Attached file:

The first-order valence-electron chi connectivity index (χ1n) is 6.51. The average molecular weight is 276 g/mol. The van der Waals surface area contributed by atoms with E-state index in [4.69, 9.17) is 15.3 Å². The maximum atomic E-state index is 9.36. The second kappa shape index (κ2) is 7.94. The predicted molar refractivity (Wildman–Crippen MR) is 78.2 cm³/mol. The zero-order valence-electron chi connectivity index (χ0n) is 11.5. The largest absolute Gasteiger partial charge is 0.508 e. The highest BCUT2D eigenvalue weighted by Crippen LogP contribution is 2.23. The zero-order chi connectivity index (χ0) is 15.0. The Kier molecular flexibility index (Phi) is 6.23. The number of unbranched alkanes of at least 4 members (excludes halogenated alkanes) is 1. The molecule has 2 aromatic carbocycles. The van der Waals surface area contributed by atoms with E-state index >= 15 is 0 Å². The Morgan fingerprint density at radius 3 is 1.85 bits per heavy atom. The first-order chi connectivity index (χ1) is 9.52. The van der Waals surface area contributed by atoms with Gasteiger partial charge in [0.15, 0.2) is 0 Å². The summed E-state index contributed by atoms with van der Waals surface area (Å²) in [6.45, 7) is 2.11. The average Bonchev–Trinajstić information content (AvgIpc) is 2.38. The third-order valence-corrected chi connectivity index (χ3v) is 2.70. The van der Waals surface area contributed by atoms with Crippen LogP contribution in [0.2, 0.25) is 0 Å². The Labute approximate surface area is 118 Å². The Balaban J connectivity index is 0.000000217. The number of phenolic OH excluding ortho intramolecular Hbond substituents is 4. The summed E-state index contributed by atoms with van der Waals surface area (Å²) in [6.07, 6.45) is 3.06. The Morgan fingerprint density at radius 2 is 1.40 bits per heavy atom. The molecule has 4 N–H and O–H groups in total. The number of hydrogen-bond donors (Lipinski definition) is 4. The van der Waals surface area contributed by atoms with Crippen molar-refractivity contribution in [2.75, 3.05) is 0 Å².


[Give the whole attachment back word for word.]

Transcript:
The first-order valence-electron chi connectivity index (χ1n) is 6.51. The average molecular weight is 276 g/mol. The van der Waals surface area contributed by atoms with E-state index in [4.69, 9.17) is 15.3 Å². The maximum atomic E-state index is 9.36. The second kappa shape index (κ2) is 7.94. The predicted molar refractivity (Wildman–Crippen MR) is 78.2 cm³/mol. The zero-order valence-electron chi connectivity index (χ0n) is 11.5. The largest absolute Gasteiger partial charge is 0.508 e. The highest BCUT2D eigenvalue weighted by Crippen LogP contribution is 2.23. The zero-order chi connectivity index (χ0) is 15.0. The Kier molecular flexibility index (Phi) is 6.23. The number of unbranched alkanes of at least 4 members (excludes halogenated alkanes) is 1. The molecule has 2 aromatic carbocycles. The van der Waals surface area contributed by atoms with E-state index >= 15 is 0 Å². The Morgan fingerprint density at radius 3 is 1.85 bits per heavy atom. The first-order chi connectivity index (χ1) is 9.52. The van der Waals surface area contributed by atoms with Gasteiger partial charge in [0.15, 0.2) is 0 Å². The summed E-state index contributed by atoms with van der Waals surface area (Å²) in [6.45, 7) is 2.11. The average Bonchev–Trinajstić information content (AvgIpc) is 2.38. The third-order valence-corrected chi connectivity index (χ3v) is 2.70. The van der Waals surface area contributed by atoms with Crippen LogP contribution in [0.2, 0.25) is 0 Å². The Labute approximate surface area is 118 Å². The Balaban J connectivity index is 0.000000217. The number of phenolic OH excluding ortho intramolecular Hbond substituents is 4. The summed E-state index contributed by atoms with van der Waals surface area (Å²) in [6.07, 6.45) is 3.06. The Morgan fingerprint density at radius 2 is 1.40 bits per heavy atom. The molecule has 4 N–H and O–H groups in total. The number of hydrogen-bond donors (Lipinski definition) is 4. The van der Waals surface area contributed by atoms with Crippen molar-refractivity contribution in [2.75, 3.05) is 0 Å².